However, Amazon is the current kingpin; Amazon Web Services, or AWS, has a market share over 30% and grew a whopping 65% in the fourth quarter. Yet, despite this dominance, Amazon slashed prices following Google's cloud cuts. The majority of its top cloud services saw price cuts of 30% of more, making it the 42nd cut in AWS's history. Clearly, Amazon wants to protect its position, as the business generated $3.7 billion last year and is now worth $50 billion, according to Evercore.

What is Rackspace doing about it?
Rackspace is facing some tough competition, and investors must wonder how the company plans to compete against this arsenal of tech juggernauts. According to chief technology officer John Engates, Rackspace provides premium services and does not base pricing on the actions of competitors. In other words, Rackspace is not going to match its price-cutting peers.

The problem is that Rackspace does not have an edge, nor a premium product. According to The Channel, Rackspace charges $0.68 per hour for a 15GB cloud server with SSD storage. Yet, for an equivalent product, Amazon now charges $0.28, as does Google minus the SSD storage.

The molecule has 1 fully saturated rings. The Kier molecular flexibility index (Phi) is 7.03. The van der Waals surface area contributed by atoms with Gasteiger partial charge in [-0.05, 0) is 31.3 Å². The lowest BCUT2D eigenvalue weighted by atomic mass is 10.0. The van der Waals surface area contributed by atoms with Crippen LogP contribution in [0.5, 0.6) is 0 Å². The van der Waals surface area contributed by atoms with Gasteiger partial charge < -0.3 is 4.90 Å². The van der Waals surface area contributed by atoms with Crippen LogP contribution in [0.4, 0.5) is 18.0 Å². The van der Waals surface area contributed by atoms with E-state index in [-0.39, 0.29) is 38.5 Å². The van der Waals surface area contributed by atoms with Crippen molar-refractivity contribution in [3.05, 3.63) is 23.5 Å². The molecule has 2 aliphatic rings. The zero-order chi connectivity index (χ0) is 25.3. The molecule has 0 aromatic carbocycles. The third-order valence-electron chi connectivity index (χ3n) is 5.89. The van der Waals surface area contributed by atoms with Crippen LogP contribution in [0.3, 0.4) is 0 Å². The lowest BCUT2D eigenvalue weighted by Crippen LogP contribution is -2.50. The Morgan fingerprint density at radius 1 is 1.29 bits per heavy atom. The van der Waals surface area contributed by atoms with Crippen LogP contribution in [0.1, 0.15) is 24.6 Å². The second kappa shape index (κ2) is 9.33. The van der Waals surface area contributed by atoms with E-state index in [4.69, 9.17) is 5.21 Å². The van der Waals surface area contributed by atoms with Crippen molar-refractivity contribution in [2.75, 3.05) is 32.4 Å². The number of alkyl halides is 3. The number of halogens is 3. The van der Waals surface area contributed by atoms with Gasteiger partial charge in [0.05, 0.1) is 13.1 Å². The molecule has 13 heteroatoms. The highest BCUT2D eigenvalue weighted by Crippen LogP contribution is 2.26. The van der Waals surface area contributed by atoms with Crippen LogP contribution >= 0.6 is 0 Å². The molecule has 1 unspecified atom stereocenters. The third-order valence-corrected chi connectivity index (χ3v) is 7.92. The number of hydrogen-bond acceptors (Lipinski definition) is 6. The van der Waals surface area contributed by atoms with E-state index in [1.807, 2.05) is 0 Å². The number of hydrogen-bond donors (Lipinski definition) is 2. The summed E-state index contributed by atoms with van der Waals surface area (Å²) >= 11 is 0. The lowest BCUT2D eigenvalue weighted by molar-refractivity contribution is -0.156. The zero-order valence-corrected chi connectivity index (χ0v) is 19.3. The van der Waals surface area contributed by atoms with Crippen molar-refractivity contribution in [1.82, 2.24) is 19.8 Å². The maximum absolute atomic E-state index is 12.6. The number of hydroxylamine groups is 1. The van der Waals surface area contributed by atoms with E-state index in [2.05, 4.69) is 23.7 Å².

Final thoughts
Essentially, Rackspace charges a premium of more than 140% for nearly identical technology offered by peers Google and Amazon. To conclude that price cuts are not necessary is absurd.

With that said, these price cuts are sure to affect Rackspace, and without as much leverage, it appears that Rackspace is willing to try its luck in an attempt to maintain growth and protect margins. However, this ideology will likely falter, and the only logic needed is common sense: A discount of 50% or more for an equal product equals bad news for both Rackspace and investors.

3 stocks poised to be multi-baggers
The one sure way to get wealthy is to invest in a groundbreaking company that goes on to dominate a multibillion-dollar industry. Our analysts have found multi-bagger stocks time and again. And now they think they've done it again with three stock picks that they believe could generate the same type of phenomenal returns. They've revealed these picks in a new free report that you can download instantly by clicking here now.

Brian Nichols has no position in any stocks mentioned. The Motley Fool recommends, Google (C shares), and Rackspace Hosting. The Motley Fool owns shares of, Google (C shares), and Microsoft. Try any of our Foolish newsletter services free for 30 days. We Fools may not all hold the same opinions, but we all believe that considering a diverse range of insights makes us better investors. The Motley Fool has a disclosure policy.

4 in 5 Americans Are Ignoring Buffett's Warning